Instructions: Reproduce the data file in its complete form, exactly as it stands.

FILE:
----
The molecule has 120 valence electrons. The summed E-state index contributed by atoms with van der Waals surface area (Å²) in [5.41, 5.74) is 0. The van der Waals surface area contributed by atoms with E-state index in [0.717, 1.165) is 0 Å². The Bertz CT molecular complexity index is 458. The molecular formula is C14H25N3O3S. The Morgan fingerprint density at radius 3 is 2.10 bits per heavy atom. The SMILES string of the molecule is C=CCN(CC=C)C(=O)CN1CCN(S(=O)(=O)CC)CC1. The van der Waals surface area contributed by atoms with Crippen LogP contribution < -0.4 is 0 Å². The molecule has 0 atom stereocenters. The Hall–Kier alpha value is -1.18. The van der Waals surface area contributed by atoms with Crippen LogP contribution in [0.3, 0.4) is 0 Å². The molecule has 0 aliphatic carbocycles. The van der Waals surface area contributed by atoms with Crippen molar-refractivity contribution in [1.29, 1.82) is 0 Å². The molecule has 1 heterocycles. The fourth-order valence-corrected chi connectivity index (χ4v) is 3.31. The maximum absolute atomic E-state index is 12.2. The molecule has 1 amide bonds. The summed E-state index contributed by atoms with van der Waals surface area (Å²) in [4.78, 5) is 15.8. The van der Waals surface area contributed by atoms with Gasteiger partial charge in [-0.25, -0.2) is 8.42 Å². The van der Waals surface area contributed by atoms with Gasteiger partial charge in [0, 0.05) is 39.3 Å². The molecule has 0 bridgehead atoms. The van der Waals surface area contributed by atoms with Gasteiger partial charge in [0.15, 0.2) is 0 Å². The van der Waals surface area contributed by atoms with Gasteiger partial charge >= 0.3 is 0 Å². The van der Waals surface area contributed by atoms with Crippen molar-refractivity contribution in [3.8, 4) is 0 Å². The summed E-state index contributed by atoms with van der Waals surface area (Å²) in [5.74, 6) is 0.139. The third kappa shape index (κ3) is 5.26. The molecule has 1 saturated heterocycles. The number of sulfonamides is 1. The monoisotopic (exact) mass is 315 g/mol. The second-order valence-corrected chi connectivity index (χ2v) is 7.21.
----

The molecule has 120 valence electrons. The summed E-state index contributed by atoms with van der Waals surface area (Å²) in [5.41, 5.74) is 0. The van der Waals surface area contributed by atoms with E-state index in [0.717, 1.165) is 0 Å². The Bertz CT molecular complexity index is 458. The molecular formula is C14H25N3O3S. The Morgan fingerprint density at radius 3 is 2.10 bits per heavy atom. The SMILES string of the molecule is C=CCN(CC=C)C(=O)CN1CCN(S(=O)(=O)CC)CC1. The van der Waals surface area contributed by atoms with Crippen LogP contribution < -0.4 is 0 Å². The molecule has 0 atom stereocenters. The Hall–Kier alpha value is -1.18. The van der Waals surface area contributed by atoms with Crippen LogP contribution in [0.3, 0.4) is 0 Å². The molecule has 0 aliphatic carbocycles. The van der Waals surface area contributed by atoms with Crippen molar-refractivity contribution in [1.29, 1.82) is 0 Å². The molecule has 1 heterocycles. The fourth-order valence-corrected chi connectivity index (χ4v) is 3.31. The maximum absolute atomic E-state index is 12.2. The molecule has 1 amide bonds. The summed E-state index contributed by atoms with van der Waals surface area (Å²) in [4.78, 5) is 15.8. The van der Waals surface area contributed by atoms with Gasteiger partial charge in [-0.25, -0.2) is 8.42 Å². The van der Waals surface area contributed by atoms with Gasteiger partial charge in [0, 0.05) is 39.3 Å². The molecule has 0 bridgehead atoms. The van der Waals surface area contributed by atoms with Gasteiger partial charge in [0.15, 0.2) is 0 Å². The van der Waals surface area contributed by atoms with Gasteiger partial charge >= 0.3 is 0 Å². The van der Waals surface area contributed by atoms with Crippen molar-refractivity contribution in [3.8, 4) is 0 Å². The summed E-state index contributed by atoms with van der Waals surface area (Å²) in [5.74, 6) is 0.139. The third kappa shape index (κ3) is 5.26. The molecule has 1 saturated heterocycles. The number of sulfonamides is 1. The monoisotopic (exact) mass is 315 g/mol. The second-order valence-corrected chi connectivity index (χ2v) is 7.21.